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December 14, 2011 / Mike Piskur

FutureGen 2.0 lives (for now)

This article originally appeared in Progress Illinois on December 9, 2011.

Billed as a “first-of-its-kind, near-zero emissions coal-fueled power plant,” FutureGen 2.0 is intended to prove that carbon capture and storage (CCS) technology is a feasible means for cutting CO2 emissions from coal-fired power plants. In November 2011, Ameren Corp. decided to pull out of the project, but will sell its stake to FutureGen Alliance, the consortium of international energy utilities and mining firms providing private funding for the project. The upgraded power plant is schedule to be operational in 2016.

Nearly a decade after the Bush Administration announced the original FutureGen plan that would have constructed a new facility in Mattoon, the current project will retrofit part of the Meredosia Energy Center at a cost, so far, of $1.65 billion. The U.S. Department of Energy pledged $1 billion in Recovery Act funds to spur private investment in the project. U.S. Secretary of Energy Steven Chu said FutureGen 2.0 “will help ensure the US.. remains competitive in a carbon constrained economy, creating jobs while reducing greenhouse gas pollution.” CCS technology aims to capture and sequester carbon emissions in storage wells drilled into rock formations more than three-quarters of a mile below the surface. Additionally, the new system will use an “oxy-combustion” process that reduces other greenhouses gases, particulate matter and mercury emissions to “near-zero levels.”

Initially slated to cost $1.3 billion, the most recent cost estimates call for $1.1 billion to upgrade the Meredosia generating unit and $550 million for construction of the CO2 pipeline and storage site. The Alliance, however, claims to have identified potential cost savings that could reduce the price by several hundred million dollars. Once operational, the new system will capture at least 90 percent, or approximately 1.3 million metric tons, of the power plant’s annual CO2 emissions. This technology, however, requires additional energy and can increase a power plant’s energy use by 40 percent. In other words, a CCS facility will burn more coal in order to reduce the carbon footprint of coal, if the technology works at all.

The federal government, electric utilities, and mining companies are eager to prove CCS can be adopted on a wide enough scale to continue burning coal at prodigious rates as the U.S. Environmental Protection Agency tightens regulations on emissions, and especially if Washington can put a national cap on CO2. The commercial viability of facilities like FutureGen 2.0 would allow coal-fired power plants to maintain output while mitigating the impact of CO2 on the climate. The US.. possesses the world’s largest coal reserves.

Despite rapid deployment of wind turbines and solar panels, renewable energy generation accounts for only a small fraction of total generation in Illinois and the U.S. At present, coal provides about half of Illinois’ electricity, and the state’s coal reserves are among the nation’s highest. Assuming that no additional nuclear power plants are constructed and that Illinois doesn’t strengthen its commitment to renewable energy, coal will generate a major portion of electricity for the foreseeable future.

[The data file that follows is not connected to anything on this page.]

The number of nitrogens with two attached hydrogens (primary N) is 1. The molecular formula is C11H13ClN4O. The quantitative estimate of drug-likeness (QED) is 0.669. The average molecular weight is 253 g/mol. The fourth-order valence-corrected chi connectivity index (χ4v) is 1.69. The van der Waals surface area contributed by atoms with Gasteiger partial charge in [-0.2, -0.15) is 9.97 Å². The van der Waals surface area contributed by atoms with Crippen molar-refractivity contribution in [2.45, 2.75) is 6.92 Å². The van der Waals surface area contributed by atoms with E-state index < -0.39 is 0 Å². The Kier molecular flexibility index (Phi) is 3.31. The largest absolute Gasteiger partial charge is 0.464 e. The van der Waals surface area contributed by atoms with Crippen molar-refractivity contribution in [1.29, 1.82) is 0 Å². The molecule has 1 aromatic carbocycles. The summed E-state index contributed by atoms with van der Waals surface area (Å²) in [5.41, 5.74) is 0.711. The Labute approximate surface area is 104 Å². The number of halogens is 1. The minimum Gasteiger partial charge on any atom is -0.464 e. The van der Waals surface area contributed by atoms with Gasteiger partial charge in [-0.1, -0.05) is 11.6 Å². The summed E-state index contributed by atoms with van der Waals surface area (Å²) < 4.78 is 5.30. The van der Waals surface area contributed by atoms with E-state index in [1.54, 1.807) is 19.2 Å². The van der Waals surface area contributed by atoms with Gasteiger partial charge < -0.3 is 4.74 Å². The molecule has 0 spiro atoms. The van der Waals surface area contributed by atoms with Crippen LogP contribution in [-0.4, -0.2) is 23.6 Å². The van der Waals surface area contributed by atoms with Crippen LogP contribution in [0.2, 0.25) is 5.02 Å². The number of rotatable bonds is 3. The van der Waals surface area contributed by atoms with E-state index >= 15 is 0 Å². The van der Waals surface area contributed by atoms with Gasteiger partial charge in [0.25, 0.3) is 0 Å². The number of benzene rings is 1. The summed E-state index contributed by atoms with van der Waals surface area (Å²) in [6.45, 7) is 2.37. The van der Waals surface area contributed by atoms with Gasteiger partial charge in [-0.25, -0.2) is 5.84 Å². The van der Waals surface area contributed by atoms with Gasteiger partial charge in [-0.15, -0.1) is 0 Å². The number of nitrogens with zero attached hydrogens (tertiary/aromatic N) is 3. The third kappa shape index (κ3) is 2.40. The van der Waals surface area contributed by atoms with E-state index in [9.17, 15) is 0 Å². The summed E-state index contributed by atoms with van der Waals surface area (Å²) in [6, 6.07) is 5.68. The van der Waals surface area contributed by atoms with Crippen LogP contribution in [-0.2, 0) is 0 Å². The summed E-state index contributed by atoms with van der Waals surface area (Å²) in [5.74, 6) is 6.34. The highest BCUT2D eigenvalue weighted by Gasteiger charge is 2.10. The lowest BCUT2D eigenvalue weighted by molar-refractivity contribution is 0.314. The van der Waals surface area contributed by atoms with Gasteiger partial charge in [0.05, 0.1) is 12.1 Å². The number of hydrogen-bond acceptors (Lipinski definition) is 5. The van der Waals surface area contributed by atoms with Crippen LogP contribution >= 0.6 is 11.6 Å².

U.S. Senator Dick Durbin played a key role in bringing the project to Illinois. In 2008, the Bush administration pulled the plug on FutureGen as the costs escalated, but President Barack Obama and Secretary Chu used stimulus funds to revive the plan as FutureGen 2.0. Durbin has called it “the most dramatic federal investment in any county downstate”, and voiced approval over the Alliance’s decision to buy out Ameren’s share.

“The FutureGen 2.0 project can move more directly toward its goal of making Illinois and the United States a world leader in cutting-edge technology that will improve the environment and create good-paying jobs,” Durbin said.

FutureGen 2.0 is moving forward, but much uncertainty and risk remains. First, the very nature of the project is speculative. CCS is being used at refineries and to recover additional oil and natural gas by injecting CO2 into wells, but its effectiveness for reducing emissions from power plants remains unproven. Second, construction and operations costs are extremely high, perhaps prohibitively so. As the price continues to grow, the project’s prospects shrink. Expensive CCS technology stands to increase the price of electricity from coal by a significant margin, just when solar and wind energy are becoming cost competitive with coal. Lastly, even if carbon capture and storage does work on a commercial scale, the need for additional energy means more coal will be mined and transported to the power plant. The technology does nothing to mitigate the large environmental footprint of coal mining.

For FutureGen 2.0 to be operational by 2016, the current group of developers must remain intact, which means costs must be contained. If this can be done, then, and only then, will it be known whether the project achieves its stated goals or is a billion-dollar boondoggle.


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